For instance, the concept of vernacular authority – in contrast to institutional authority – has been discussed comprehensively by Robert G. Howard (2005, 2008, 2011) who underscores the role of the articulation of tradition in discourses and the empowerment and disempowerment it implies (Howard 2013). Vernacular authority is a concept that allows us “to critically assess the role that elevated authority plays in the ideologies […] media users are constructing for themselves” (2013, 76). This concept is relevant to the study of digital tools for Sámi languages because it highlights the importance, intentions, and effects that individual initiatives can have in a broader context in which other experts, authorities, and power conditions exist.
Folklorist Diane Goldstein underscores how there has been “a vernacular turn”, i.e. an “explosion of interest in the vernacular” (2015), and she gives examples of movements and situations that began in the 1990s and 2000s
to change the relationships of ordinary people to experts and expert knowledge. Grassroots organizations, particularly in development, environmentalism, and health, began to combine ideas of lay expertise with activism in a new form of political participation and a new form of science. (2015,128)
Different forms of vernacular and institutional authority interact rather than stand in opposition to each other – for example, when official sources refer to folk traditions in order to gain legitimacy, or when institutions’ and organizations’ websites refer to or retrieve information from individuals, such as posts on social media (Cocq 2013).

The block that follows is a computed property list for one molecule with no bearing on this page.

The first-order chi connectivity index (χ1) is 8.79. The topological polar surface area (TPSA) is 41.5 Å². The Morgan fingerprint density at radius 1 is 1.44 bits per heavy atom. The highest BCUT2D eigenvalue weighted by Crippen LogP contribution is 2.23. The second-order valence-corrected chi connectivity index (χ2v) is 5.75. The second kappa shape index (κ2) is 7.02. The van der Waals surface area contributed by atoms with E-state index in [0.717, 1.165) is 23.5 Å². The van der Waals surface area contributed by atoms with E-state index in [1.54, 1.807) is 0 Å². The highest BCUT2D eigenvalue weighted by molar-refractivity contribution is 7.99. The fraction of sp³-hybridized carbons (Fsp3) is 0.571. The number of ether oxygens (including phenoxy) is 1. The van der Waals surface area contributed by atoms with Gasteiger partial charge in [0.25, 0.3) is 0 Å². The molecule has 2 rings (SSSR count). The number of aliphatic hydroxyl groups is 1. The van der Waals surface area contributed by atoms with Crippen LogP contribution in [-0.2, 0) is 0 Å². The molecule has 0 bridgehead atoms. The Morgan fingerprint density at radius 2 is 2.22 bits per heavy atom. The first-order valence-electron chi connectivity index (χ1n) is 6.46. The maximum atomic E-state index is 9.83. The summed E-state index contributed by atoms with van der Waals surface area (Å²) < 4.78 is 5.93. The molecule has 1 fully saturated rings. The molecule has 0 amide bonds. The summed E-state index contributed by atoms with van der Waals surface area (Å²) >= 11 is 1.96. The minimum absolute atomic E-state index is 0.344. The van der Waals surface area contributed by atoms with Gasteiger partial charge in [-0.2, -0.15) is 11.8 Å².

Authority has also been approached in previous research from the perspective of digital democracy (see e.g. Dahlberg, 2011), a concept that refers to how different positions and attitudes take place online. The media can be seen as a tool for communication and for facilitating decision-making, but also as an arena for counter-positions and for questioning. Digital media are sometimes seen constitutively, “as bringing into being particular spaces, objects, and practices” (Dahlberg 2011, 865). Thanks to digital media, marginalized voices acquire the opportunity to be heard through online and offline activism, and social movements online are able to get organized, coordinate, and cooperate in a way that can bypass established institutions and structures.
Rainie and Wellman (2012) consider that the internet provides strong opportunities for empowerment:
The role of experts and information gatekeepers can be radically altered as empowered amateurs and dissidents find new ways to raise their voices and challenge authority. (2012, 14)In a similar manner as the notions of author and original source are questioned in internet research because they belong to an age “dominated and even defined by the cultural significance of print” (Sauerberg, 2011, 2; see also McLuhan, 1962; Parland-von Essen, 2014), the notions of authority and expertise need to be reconsidered. In the digital age, these are not assigned through apparent controlled frames, and they are exercised under different premises today than they were during the period referred to by some scholars as the Gutenberg parenthesis (e.g. Sauerberg 2011).